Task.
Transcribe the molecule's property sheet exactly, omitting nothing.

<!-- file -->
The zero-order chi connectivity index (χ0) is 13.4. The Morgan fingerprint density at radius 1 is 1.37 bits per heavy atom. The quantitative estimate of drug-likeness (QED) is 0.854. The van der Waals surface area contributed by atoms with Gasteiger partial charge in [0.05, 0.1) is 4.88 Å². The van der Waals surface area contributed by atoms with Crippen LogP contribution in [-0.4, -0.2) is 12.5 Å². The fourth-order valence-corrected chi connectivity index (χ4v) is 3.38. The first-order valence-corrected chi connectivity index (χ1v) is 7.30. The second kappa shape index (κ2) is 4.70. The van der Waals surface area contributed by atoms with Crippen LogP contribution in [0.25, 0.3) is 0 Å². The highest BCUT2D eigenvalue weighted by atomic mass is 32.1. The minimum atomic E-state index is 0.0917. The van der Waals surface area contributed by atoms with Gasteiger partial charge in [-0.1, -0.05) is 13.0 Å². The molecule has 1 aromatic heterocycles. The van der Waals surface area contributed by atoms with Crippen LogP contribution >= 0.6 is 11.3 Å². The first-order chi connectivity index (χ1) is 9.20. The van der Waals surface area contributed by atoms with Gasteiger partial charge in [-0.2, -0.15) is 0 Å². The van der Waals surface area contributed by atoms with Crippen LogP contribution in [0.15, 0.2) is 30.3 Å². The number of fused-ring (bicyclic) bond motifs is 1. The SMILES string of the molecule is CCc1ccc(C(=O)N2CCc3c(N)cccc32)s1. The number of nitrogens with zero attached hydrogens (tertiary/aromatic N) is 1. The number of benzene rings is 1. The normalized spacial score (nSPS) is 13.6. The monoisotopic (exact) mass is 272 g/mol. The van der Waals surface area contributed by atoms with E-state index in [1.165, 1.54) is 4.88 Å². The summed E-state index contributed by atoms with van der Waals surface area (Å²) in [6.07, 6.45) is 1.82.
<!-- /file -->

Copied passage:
The zero-order chi connectivity index (χ0) is 13.4. The Morgan fingerprint density at radius 1 is 1.37 bits per heavy atom. The quantitative estimate of drug-likeness (QED) is 0.854. The van der Waals surface area contributed by atoms with Gasteiger partial charge in [0.05, 0.1) is 4.88 Å². The van der Waals surface area contributed by atoms with Crippen LogP contribution in [-0.4, -0.2) is 12.5 Å². The fourth-order valence-corrected chi connectivity index (χ4v) is 3.38. The first-order valence-corrected chi connectivity index (χ1v) is 7.30. The second kappa shape index (κ2) is 4.70. The van der Waals surface area contributed by atoms with Crippen LogP contribution in [0.25, 0.3) is 0 Å². The highest BCUT2D eigenvalue weighted by atomic mass is 32.1. The minimum atomic E-state index is 0.0917. The van der Waals surface area contributed by atoms with Gasteiger partial charge in [-0.1, -0.05) is 13.0 Å². The molecule has 1 aromatic heterocycles. The van der Waals surface area contributed by atoms with Crippen LogP contribution >= 0.6 is 11.3 Å². The first-order chi connectivity index (χ1) is 9.20. The van der Waals surface area contributed by atoms with Gasteiger partial charge in [-0.2, -0.15) is 0 Å². The van der Waals surface area contributed by atoms with Crippen LogP contribution in [0.15, 0.2) is 30.3 Å². The number of fused-ring (bicyclic) bond motifs is 1. The SMILES string of the molecule is CCc1ccc(C(=O)N2CCc3c(N)cccc32)s1. The number of nitrogens with zero attached hydrogens (tertiary/aromatic N) is 1. The number of benzene rings is 1. The normalized spacial score (nSPS) is 13.6. The monoisotopic (exact) mass is 272 g/mol. The van der Waals surface area contributed by atoms with E-state index in [1.165, 1.54) is 4.88 Å². The summed E-state index contributed by atoms with van der Waals surface area (Å²) in [6.07, 6.45) is 1.82.